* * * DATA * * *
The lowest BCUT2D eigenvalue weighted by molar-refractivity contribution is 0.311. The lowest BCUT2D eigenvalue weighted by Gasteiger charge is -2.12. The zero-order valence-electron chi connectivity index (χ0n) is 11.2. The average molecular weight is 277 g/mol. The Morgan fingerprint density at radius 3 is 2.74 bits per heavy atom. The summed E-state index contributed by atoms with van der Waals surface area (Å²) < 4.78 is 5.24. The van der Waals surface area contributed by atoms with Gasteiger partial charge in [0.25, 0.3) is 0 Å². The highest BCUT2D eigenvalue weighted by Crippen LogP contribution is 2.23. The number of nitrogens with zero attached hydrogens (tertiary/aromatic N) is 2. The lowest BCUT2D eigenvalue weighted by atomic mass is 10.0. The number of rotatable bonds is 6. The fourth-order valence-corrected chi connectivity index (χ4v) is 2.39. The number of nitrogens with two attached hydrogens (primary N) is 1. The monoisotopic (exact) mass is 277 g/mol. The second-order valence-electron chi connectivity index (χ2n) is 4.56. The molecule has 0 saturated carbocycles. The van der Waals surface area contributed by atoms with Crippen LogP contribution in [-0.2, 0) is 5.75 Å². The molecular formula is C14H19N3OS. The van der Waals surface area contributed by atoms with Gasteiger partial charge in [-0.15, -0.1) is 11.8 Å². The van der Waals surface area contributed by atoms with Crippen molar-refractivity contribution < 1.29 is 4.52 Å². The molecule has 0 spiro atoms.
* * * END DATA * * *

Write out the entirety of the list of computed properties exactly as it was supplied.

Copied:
The lowest BCUT2D eigenvalue weighted by molar-refractivity contribution is 0.311. The lowest BCUT2D eigenvalue weighted by Gasteiger charge is -2.12. The zero-order valence-electron chi connectivity index (χ0n) is 11.2. The average molecular weight is 277 g/mol. The Morgan fingerprint density at radius 3 is 2.74 bits per heavy atom. The summed E-state index contributed by atoms with van der Waals surface area (Å²) < 4.78 is 5.24. The van der Waals surface area contributed by atoms with Gasteiger partial charge in [0.25, 0.3) is 0 Å². The highest BCUT2D eigenvalue weighted by Crippen LogP contribution is 2.23. The number of nitrogens with zero attached hydrogens (tertiary/aromatic N) is 2. The lowest BCUT2D eigenvalue weighted by atomic mass is 10.0. The number of rotatable bonds is 6. The fourth-order valence-corrected chi connectivity index (χ4v) is 2.39. The number of nitrogens with two attached hydrogens (primary N) is 1. The monoisotopic (exact) mass is 277 g/mol. The second-order valence-electron chi connectivity index (χ2n) is 4.56. The molecule has 0 saturated carbocycles. The van der Waals surface area contributed by atoms with Crippen LogP contribution in [-0.2, 0) is 5.75 Å². The molecular formula is C14H19N3OS. The van der Waals surface area contributed by atoms with Gasteiger partial charge in [-0.15, -0.1) is 11.8 Å². The van der Waals surface area contributed by atoms with Crippen molar-refractivity contribution < 1.29 is 4.52 Å². The molecule has 0 spiro atoms.